University Park’s First Congregation Welcomes Those in Need of a Place

University Park’s oldest congregation met for the first time in 1899 at Temple Emanu-El because no churches would welcome its members in their buildings. The congregation has since made it a mission to open its doors to others in need of a place.

The First Unitarian Church, which has called Preston Road home since the 1940s, was organized in December 1899 under the leadership of Daniel Christian Limbaugh, who recognized the need for a church for those “at sea without a chart or compass” due to their view that “the old dogmas, doctrines, and creeds appear outgrown.”

The church has since expanded from 32 founding members to 1,100. It serves about 3,000 people, broadcasts to 30 states and seven countries, and is continuing to grow by about 10% a year, said the Rev. Dr. Daniel Kanter, the senior minister.

The church has always been a place of “genuine inclusiveness,” he said. “We have stood on those principles that we will create tolerance and inclusion wherever we can, throughout our history.”

The church was likely the first in Texas to integrate, Kanter said. In 1944, the church’s minister, the Rev. Dr. Robert Raible, “shocked some people in the Dallas church community when he welcomed two blacks to his congregation,” according to his 1983 obituary in The Dallas Morning News. Raible became a leading voice for school desegregation, assailing the Dallas school board for dragging its feet.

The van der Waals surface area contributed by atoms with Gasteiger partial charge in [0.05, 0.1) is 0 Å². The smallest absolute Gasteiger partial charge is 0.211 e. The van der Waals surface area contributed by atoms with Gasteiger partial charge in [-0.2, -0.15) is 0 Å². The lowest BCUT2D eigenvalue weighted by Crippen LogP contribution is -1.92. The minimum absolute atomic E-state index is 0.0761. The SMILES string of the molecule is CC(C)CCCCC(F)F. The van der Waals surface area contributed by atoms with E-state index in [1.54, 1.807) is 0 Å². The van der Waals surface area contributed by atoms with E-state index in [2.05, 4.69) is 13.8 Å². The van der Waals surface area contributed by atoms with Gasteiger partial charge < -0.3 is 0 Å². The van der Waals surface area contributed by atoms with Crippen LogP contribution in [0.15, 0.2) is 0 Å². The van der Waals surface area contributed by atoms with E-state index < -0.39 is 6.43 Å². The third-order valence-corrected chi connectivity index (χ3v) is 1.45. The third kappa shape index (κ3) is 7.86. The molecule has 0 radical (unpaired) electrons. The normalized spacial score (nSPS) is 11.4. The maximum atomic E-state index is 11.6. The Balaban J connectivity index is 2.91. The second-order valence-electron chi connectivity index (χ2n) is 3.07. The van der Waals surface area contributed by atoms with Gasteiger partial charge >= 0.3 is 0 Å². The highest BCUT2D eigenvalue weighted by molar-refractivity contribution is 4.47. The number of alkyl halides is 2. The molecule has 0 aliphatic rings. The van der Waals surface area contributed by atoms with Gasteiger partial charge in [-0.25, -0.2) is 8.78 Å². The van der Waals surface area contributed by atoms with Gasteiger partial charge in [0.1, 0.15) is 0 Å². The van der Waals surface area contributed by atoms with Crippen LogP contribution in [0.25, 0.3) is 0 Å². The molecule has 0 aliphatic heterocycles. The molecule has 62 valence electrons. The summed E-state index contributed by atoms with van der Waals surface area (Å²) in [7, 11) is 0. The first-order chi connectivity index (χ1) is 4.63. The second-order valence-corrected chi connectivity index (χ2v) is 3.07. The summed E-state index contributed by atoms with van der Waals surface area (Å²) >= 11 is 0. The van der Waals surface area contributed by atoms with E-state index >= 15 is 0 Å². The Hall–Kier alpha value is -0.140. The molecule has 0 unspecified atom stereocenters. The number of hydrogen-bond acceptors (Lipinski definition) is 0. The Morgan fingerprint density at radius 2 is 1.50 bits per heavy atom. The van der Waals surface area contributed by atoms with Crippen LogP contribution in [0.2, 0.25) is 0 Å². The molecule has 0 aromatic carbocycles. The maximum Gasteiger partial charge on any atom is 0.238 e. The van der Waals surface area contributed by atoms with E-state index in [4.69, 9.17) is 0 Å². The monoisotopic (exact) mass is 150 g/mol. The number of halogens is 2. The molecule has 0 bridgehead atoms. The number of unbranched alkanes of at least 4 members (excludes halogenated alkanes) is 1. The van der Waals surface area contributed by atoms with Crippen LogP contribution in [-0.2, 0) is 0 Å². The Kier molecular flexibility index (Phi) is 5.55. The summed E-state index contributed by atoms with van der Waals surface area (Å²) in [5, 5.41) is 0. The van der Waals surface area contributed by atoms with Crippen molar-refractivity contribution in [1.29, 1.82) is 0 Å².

The Unitarians have continued to welcome those in need and worked as crusaders for social justice. Members of the Student Nonviolent Coordinating Committee met at the church in the 1960s. The Unitarian Church’s ministers marched in Selma with Dr. Martin Luther King Jr.

In the early 1970s, the church gave the keys to its library to a group of the area’s first Muslims so that they would have a place for prayer. During the AIDS crisis, Catholic gay men were given communion in the church’s sanctuary. The members of the Unitarian Church were “one of the first churches in the early ’70s in the country to declare ourselves a welcoming, affirming community for lesbian, gay, and transgender people. We continue that work,” Kanter said.

“This is actually a really important church in the history of America,” he continued. “And very few people even know who we are or what we’re up to here.”

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